Area of a Square

Area of a Square

How to find the area of a square: formula, examples, and their solutions.

Definition

A square is a parallelogram that have congruent sides and have congruent angles.

A square is a parallelogram
that have congruent sides and congruent angles.

It's a rectangle (angles) and a rhombus (sides).

So it has both properties.

Formula

A = a^2. A: area of a square, a: side

A = a2

A: area of a square
a: side

Example 1

Find the area of the given square. Side: 4.

a = 4

A = 42

Example 2

Find the area of the given square. Segment from bisected diagonal: 3.

The square is a rhombus.

So the diagonals perpendicularly bisect each other.
So the brown segments are 3.

Diagonals of a rhombus

The bottom triangle is an isosceles right triangle.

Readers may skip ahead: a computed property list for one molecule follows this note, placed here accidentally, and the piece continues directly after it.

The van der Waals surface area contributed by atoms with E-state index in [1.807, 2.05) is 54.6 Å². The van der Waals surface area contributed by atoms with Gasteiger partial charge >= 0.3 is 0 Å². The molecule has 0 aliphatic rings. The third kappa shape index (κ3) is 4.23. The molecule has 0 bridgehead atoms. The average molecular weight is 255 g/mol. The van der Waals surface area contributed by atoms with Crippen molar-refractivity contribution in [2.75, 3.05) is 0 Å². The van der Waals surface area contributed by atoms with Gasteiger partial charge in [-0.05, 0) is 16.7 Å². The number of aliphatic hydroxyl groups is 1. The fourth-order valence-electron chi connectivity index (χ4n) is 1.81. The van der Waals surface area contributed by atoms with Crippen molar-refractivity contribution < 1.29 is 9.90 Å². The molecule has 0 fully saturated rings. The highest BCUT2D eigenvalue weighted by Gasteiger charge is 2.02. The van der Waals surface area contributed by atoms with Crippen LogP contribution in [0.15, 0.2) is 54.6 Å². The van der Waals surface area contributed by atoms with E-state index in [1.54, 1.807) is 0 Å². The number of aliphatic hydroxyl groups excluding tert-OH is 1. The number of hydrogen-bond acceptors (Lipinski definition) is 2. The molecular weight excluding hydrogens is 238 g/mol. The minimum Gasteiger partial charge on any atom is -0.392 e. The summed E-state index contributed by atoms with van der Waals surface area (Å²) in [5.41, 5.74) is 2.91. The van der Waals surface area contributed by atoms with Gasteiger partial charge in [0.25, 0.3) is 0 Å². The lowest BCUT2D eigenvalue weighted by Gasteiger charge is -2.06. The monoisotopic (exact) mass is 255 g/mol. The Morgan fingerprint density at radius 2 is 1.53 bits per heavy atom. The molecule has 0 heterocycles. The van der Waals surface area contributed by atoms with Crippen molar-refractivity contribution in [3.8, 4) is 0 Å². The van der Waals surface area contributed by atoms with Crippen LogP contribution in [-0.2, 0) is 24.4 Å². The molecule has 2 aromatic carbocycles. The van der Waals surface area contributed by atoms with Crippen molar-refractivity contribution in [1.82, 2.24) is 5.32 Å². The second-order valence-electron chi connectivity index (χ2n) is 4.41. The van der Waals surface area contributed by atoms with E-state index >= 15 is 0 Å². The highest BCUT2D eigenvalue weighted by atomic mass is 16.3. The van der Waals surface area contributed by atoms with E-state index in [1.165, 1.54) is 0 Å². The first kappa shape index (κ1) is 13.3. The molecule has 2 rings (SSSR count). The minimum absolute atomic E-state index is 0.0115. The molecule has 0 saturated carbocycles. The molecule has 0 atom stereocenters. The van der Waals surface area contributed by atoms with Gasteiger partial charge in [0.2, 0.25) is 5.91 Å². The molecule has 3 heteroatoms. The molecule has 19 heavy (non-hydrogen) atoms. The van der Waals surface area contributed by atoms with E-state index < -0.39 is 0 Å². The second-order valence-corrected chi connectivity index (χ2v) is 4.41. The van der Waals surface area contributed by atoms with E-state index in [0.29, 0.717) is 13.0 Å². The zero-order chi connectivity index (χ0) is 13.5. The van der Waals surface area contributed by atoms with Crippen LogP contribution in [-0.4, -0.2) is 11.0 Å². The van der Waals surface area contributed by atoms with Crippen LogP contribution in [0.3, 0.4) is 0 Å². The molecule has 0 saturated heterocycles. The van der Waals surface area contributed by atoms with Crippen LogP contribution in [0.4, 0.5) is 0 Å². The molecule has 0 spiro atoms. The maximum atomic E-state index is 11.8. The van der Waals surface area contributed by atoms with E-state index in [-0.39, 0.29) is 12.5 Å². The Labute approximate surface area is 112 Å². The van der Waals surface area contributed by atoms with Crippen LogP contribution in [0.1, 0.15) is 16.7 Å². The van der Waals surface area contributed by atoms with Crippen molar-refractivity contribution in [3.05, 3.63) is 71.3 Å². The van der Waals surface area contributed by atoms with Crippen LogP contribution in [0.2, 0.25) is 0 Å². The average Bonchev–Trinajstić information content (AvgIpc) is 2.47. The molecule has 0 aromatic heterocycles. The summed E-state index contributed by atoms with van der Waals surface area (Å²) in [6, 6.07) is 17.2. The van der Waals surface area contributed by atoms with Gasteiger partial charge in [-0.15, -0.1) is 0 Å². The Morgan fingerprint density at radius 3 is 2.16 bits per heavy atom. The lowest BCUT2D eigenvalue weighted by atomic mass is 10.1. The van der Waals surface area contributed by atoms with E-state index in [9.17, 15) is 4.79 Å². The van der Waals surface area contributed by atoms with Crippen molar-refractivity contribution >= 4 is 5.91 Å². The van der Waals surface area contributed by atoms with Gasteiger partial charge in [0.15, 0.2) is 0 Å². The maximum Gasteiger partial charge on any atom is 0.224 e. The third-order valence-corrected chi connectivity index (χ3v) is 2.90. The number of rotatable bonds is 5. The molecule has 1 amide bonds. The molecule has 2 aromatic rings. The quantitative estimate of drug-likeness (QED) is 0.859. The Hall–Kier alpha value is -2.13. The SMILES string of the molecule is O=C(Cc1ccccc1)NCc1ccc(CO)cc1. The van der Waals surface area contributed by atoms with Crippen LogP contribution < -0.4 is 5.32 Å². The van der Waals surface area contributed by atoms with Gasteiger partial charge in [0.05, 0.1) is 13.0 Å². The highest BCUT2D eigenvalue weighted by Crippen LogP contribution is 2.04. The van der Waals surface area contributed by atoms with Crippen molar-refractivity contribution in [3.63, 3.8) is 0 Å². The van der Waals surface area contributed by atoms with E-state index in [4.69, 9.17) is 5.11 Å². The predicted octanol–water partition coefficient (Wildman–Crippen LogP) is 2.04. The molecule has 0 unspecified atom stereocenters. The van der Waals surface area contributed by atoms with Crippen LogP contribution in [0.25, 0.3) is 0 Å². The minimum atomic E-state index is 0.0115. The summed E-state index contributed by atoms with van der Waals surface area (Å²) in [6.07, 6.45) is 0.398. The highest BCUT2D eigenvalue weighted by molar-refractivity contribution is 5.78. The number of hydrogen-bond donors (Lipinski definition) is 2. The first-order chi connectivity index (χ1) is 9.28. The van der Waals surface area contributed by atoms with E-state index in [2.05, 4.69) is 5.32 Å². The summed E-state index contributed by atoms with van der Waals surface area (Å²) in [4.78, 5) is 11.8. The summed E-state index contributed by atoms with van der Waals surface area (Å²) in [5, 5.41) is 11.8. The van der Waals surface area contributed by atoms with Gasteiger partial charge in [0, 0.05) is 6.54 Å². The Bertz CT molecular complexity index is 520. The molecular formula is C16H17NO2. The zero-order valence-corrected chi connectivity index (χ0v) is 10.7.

So it's similar to a 45-45-90 triangle.

Draw a 45-45-90 triangle next to the given square.

The left triangle is × 3 bigger.

So the left triangle's hypotenuse is 3⋅√2.

a = 3√2

A = (3√2)2

Find the area of the given square. Segment from bisected diagonal: 3.

There's another way to solve this example.

The square is a rectangle.

So the blue segments formed by the diagonals
are all congruent: 3.

Diagonals of a rectangle

The square is also a rhombus.
And the diagonals are 6 and 6.

So the area of the rhombus is (1/2)⋅6⋅6.